You are not logged in.


Dear visitor, welcome to SPRINKLER TALK FORUM - You Got Questions, We've Got Answers. If this is your first visit here, please read the Help. It explains how this page works. You must be registered before you can use all the page's features. Please use the registration form, to register here or read more information about the registration process. If you are already registered, please login here.

Attention: The last reply to this post was 4036 days ago. The thread may already be out of date. Please consider creating a new thread.

Message information
Automatically converts internet addresses into links by adding [url] and [/url] around them.
Smiley code in your message such as :) is automatically displayed as image.
You can use BBCode to format your message, if this option is enabled.
Security measure

Please enter the letters that are shown in the picture below (without spaces, and upper or lower case can be used).

The last 5 posts

Thursday, May 31st 2007, 5:51am


I hate it when people do that

Wednesday, April 25th 2007, 1:38pm

by Wet_Boots

Current demand is immaterial. Exposure of very-low-power controller circuitry to external wiring is problematical, as anyone trying to extend the length of a Hunter SRR connector can attest to. No reason that someone can't manufacture such a controller, that would accept sensor 'commands' - but economics argue against it. Figure that this would be something for the 'home automation' type of electronics.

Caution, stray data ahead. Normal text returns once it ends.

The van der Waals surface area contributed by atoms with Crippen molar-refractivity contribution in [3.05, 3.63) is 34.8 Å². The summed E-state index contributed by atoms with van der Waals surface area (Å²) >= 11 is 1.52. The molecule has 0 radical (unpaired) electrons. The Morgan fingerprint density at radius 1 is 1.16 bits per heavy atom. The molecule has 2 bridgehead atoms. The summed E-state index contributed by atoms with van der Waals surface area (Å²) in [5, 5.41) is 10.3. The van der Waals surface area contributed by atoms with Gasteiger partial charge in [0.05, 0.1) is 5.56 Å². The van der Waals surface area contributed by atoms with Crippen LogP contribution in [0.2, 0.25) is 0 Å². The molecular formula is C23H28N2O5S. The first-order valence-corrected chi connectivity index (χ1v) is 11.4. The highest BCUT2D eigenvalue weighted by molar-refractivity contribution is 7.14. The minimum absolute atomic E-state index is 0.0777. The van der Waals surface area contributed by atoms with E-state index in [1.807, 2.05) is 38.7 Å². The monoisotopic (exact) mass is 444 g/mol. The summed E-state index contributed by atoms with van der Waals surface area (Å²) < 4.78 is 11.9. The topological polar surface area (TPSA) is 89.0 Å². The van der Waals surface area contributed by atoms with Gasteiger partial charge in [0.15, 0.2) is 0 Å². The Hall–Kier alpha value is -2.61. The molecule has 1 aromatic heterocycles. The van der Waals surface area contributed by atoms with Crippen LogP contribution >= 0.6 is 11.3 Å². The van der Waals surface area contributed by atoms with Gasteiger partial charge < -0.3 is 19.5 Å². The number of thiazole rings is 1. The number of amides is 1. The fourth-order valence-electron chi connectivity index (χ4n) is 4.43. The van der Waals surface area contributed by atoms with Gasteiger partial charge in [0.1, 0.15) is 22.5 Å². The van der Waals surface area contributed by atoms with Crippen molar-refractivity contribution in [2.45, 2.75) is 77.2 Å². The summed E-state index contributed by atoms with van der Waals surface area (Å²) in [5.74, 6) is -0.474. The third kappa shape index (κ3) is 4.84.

Wednesday, April 25th 2007, 9:13am


There really shouldn't be any more of a current demand on the system. All detection would be external, just another way of activating the flow. I guess it hasn't really come up in the past. Interesting to know about the hose end products.

Wednesday, April 25th 2007, 8:01am

by Wet_Boots

There already are motion-activated sprinklers. Strictly a hose-end product, to deter animals. No reason they won't work against people. As for controllers accepting motion-sensor input to 'command' watering, I expect it isn't practical, from an economic standpoint. The very-low-power circuitry of a sprinkler controller doesn't easily allow for much in the way of inputs.

Wednesday, April 25th 2007, 6:14am


dry contact activation of controller

I own an alarm company in Vancouver British Columbia. I was just looking at my webstats and noticed someone was looking for a motion detector that activated a sprinkler system. My mind quickly starting picturing a soaking wet crackhead running away from the scene of a potential crime. After all, water drastically reduces the re-sale value of a flat screen monitor.

It seems like a fairly easy concept, connect an alarm output to a dry contact input. Is there such a beast in the water world that would accept a dry contact input to trigger a zone of sprinklers? This could be really fun.[:D]